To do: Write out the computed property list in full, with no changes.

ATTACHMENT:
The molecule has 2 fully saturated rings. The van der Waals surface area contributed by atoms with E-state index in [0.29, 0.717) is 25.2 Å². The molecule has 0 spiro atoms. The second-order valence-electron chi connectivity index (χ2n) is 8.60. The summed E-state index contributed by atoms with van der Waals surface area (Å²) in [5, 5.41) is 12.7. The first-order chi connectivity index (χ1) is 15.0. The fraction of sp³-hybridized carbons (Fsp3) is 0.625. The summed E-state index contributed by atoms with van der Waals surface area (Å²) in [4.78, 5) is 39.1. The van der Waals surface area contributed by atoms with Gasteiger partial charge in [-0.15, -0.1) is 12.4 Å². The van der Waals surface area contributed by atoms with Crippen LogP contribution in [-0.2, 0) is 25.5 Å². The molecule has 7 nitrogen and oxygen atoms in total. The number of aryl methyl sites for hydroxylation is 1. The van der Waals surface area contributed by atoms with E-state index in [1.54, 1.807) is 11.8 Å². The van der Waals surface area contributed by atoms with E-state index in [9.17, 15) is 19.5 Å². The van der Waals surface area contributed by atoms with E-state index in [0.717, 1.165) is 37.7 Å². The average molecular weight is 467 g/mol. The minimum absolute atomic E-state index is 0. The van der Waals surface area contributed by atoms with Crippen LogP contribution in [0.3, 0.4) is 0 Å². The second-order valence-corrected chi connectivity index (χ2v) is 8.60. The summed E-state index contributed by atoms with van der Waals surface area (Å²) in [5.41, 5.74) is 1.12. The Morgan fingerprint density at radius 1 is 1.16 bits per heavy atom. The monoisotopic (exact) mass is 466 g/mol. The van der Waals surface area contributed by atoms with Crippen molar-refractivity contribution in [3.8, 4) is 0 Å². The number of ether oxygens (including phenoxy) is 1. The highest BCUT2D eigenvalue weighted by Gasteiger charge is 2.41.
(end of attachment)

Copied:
The molecule has 2 fully saturated rings. The van der Waals surface area contributed by atoms with E-state index in [0.29, 0.717) is 25.2 Å². The molecule has 0 spiro atoms. The second-order valence-electron chi connectivity index (χ2n) is 8.60. The summed E-state index contributed by atoms with van der Waals surface area (Å²) in [5, 5.41) is 12.7. The first-order chi connectivity index (χ1) is 15.0. The fraction of sp³-hybridized carbons (Fsp3) is 0.625. The summed E-state index contributed by atoms with van der Waals surface area (Å²) in [4.78, 5) is 39.1. The van der Waals surface area contributed by atoms with Gasteiger partial charge in [-0.15, -0.1) is 12.4 Å². The van der Waals surface area contributed by atoms with Crippen LogP contribution in [-0.2, 0) is 25.5 Å². The molecule has 7 nitrogen and oxygen atoms in total. The number of aryl methyl sites for hydroxylation is 1. The van der Waals surface area contributed by atoms with E-state index in [1.54, 1.807) is 11.8 Å². The van der Waals surface area contributed by atoms with E-state index in [9.17, 15) is 19.5 Å². The van der Waals surface area contributed by atoms with E-state index in [0.717, 1.165) is 37.7 Å². The average molecular weight is 467 g/mol. The minimum absolute atomic E-state index is 0. The van der Waals surface area contributed by atoms with Crippen LogP contribution in [0.3, 0.4) is 0 Å². The second-order valence-corrected chi connectivity index (χ2v) is 8.60. The summed E-state index contributed by atoms with van der Waals surface area (Å²) in [5.41, 5.74) is 1.12. The Morgan fingerprint density at radius 1 is 1.16 bits per heavy atom. The monoisotopic (exact) mass is 466 g/mol. The van der Waals surface area contributed by atoms with Crippen molar-refractivity contribution in [3.8, 4) is 0 Å². The number of ether oxygens (including phenoxy) is 1. The highest BCUT2D eigenvalue weighted by Gasteiger charge is 2.41.